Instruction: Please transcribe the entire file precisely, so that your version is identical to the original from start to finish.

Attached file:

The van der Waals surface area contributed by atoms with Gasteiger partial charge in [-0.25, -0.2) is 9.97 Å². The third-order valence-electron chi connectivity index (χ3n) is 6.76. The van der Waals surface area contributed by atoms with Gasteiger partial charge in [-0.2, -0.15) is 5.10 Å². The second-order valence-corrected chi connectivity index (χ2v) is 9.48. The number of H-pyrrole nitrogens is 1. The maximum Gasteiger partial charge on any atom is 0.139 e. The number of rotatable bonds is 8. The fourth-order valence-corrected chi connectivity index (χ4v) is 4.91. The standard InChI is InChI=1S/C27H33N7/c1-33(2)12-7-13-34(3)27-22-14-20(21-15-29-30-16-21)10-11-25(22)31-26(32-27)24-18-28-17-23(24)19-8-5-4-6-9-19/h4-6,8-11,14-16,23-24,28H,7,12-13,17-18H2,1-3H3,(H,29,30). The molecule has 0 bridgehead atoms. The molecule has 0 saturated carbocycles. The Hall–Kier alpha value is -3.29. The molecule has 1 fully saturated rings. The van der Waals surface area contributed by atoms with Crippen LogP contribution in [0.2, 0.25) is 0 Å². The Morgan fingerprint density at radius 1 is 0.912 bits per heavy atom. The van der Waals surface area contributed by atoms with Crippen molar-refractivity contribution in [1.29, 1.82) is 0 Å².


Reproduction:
The van der Waals surface area contributed by atoms with Gasteiger partial charge in [-0.25, -0.2) is 9.97 Å². The third-order valence-electron chi connectivity index (χ3n) is 6.76. The van der Waals surface area contributed by atoms with Gasteiger partial charge in [-0.2, -0.15) is 5.10 Å². The second-order valence-corrected chi connectivity index (χ2v) is 9.48. The number of H-pyrrole nitrogens is 1. The maximum Gasteiger partial charge on any atom is 0.139 e. The number of rotatable bonds is 8. The fourth-order valence-corrected chi connectivity index (χ4v) is 4.91. The standard InChI is InChI=1S/C27H33N7/c1-33(2)12-7-13-34(3)27-22-14-20(21-15-29-30-16-21)10-11-25(22)31-26(32-27)24-18-28-17-23(24)19-8-5-4-6-9-19/h4-6,8-11,14-16,23-24,28H,7,12-13,17-18H2,1-3H3,(H,29,30). The molecule has 0 bridgehead atoms. The molecule has 0 saturated carbocycles. The Hall–Kier alpha value is -3.29. The molecule has 1 fully saturated rings. The van der Waals surface area contributed by atoms with Crippen LogP contribution in [0.2, 0.25) is 0 Å². The Morgan fingerprint density at radius 1 is 0.912 bits per heavy atom. The van der Waals surface area contributed by atoms with Crippen molar-refractivity contribution in [1.29, 1.82) is 0 Å².